Apple CEO Steve Jobs – one of the personal-computer’s pioneers – pooh-poohed analysts and Windows-PC manufacturers who claim that the PC is dead and buried. Jobs maintains that we are about to enter "the third great age of the PC", which will focus on our digital lifestyles".

"We don’t think the PC is waning," Jobs told the 5,000-strong audience at his Macworld Expo keynote in San Francisco. "We believe that it’s evolving."

Jobs cited Apple as the innovator that created the "first golden age of PC productivity", with spreadsheets and DTP being the killer applications that drove PC sales from 1980-1994. That period was followed by 1995-2000’s "golden age of the Internet", according to the man who co-founded Apple Computer in 1976 and released the iMac in 1998.

Up to its own devices Apple will focus on this new "golden age" in the same way that it did with DTP and the Internet. Jobs pointed out "the explosion of digital devices" in recent years: mobile phones, digital cameras and camcorders, MP3 and DVD players, PDAs, etc. 15 per cent of all cameras sold in the US last year were digital cameras – "that’ll be 50 per cent in a few years," prophesized Jobs.

Personal computers are better all-round machines than these digital devices on their own, claimed Jobs. PCs can run more complex applications, have bigger screens and therefore better user interfaces (Jobs called the rest "brain dead"), can burn CDs and DVDs, feature large, inexpensive storage, and connect to the Internet at faster speeds.

"The Mac can be the ‘digital hub’ of our emerging digital lifestyle," said Jobs, who went on to launch several products to spur this vision on – including iTunes and iDVD.

"Apple is uniquely situated to handle this market as we are the only company that can do all this stuff under one roof," said Jobs.

The Mac would serve as a "hub" interconnecting the devices, and offering "breakthrough" software to make them "ten times more valuable". Jobs cited Apple’s successful iMovie digital video-editing program as adding "tremendous value" to digital camcorders.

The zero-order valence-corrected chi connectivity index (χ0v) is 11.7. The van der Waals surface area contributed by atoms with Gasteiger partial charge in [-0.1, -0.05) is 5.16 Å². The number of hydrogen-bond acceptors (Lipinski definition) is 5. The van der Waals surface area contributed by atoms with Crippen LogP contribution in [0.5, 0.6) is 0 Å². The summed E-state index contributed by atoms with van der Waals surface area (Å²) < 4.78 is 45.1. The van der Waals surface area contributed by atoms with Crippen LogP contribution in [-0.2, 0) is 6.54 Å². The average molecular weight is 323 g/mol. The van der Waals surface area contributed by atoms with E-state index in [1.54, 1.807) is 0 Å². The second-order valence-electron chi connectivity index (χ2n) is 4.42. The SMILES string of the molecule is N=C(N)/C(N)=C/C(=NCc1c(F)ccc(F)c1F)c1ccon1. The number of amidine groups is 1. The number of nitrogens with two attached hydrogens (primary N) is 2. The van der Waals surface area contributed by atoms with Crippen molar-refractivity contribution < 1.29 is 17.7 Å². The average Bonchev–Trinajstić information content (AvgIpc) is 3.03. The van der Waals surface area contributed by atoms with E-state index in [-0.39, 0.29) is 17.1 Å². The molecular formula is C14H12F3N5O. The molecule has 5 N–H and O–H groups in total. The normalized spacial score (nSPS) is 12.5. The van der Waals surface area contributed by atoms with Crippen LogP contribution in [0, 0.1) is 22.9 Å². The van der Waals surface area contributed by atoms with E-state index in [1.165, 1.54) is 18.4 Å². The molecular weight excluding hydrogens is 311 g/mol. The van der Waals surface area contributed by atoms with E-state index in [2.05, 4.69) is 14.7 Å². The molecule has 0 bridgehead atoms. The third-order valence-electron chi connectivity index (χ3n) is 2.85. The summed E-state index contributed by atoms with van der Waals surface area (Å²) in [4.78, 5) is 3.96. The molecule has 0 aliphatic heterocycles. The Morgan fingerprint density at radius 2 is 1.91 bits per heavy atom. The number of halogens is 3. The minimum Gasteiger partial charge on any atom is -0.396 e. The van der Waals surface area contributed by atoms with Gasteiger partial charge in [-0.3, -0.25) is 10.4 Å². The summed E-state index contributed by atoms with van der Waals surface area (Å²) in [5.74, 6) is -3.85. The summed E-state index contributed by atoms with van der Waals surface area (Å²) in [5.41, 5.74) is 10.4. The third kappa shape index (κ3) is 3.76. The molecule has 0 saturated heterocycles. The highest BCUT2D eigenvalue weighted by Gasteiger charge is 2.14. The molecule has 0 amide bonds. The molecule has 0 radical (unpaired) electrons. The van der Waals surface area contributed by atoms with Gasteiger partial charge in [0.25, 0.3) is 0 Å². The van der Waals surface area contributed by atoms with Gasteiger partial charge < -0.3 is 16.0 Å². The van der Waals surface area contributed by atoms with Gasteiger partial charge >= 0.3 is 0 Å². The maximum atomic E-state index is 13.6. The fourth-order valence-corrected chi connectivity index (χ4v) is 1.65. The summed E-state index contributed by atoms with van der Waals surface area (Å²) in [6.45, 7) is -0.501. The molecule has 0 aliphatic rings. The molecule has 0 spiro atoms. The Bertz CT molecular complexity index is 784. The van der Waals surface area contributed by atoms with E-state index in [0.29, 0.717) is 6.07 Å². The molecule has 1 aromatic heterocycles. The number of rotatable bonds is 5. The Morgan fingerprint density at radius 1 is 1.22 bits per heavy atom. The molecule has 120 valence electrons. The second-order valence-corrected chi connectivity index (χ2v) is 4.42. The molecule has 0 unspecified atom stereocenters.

iTunes for audio Following digital video, Apple’s next focus will be audio, said Jobs. After explaining how the music industry has been revolutionized by digital technologies, Jobs attacked today’s "complicated" means of gathering MP3 files and burning audio CDs. He then unveiled iTunes software that lets Macintosh users import songs from their favourite CDs; compress them into the popular MP3 format and store them on their computer’s hard drive. Users can then organize their music using powerful iTunes’ searching, browsing and play-list features; watch visualizations on their computer screen; and burn their own audio CDs - all in one "easy-to-use" application.

iDVD for burning Jobs said he was proud to announce another new piece of Apple software – iDVD.

At present, Jobs claimed that there are three hurdles to jump when burning DVD discs. First, burning DVD disks that will play in consumer DVD players is not cheap. Second, MPEG2 encoding the data for DVDs is "fierce", according to Jobs. And finally, the whole process is very slow – taking 25-times as long as the source material.

Apple claims that its SuperDrive flattens the first hurdle, and its iDVD software the second. Jobs then told the audience that Apple scientists had beaten the speed factor, taking the 25-x process down to just two-times the length of the source material. Instead of taking over a day, an hour’s DVD could be produced in just two hours.

Jobs claimed that iDVD had "huge" implications for the educational markets, and pointed out that DVD technology is being widely adopted by the corporate markets.

"We think this is revolutionary", said Jobs, who claimed that iDVD "adds dramatic value" to consumer DVD players.

Apple’s visionary software direction "iMovie, iDVD and iTunes are our passport to digital lifestyles," said Jobs, who also revealed that Apple is currently working on other related software projects.

"This is where we’re going," Jobs announced as he finished expounding his vision of the "third golden age of the personal computer".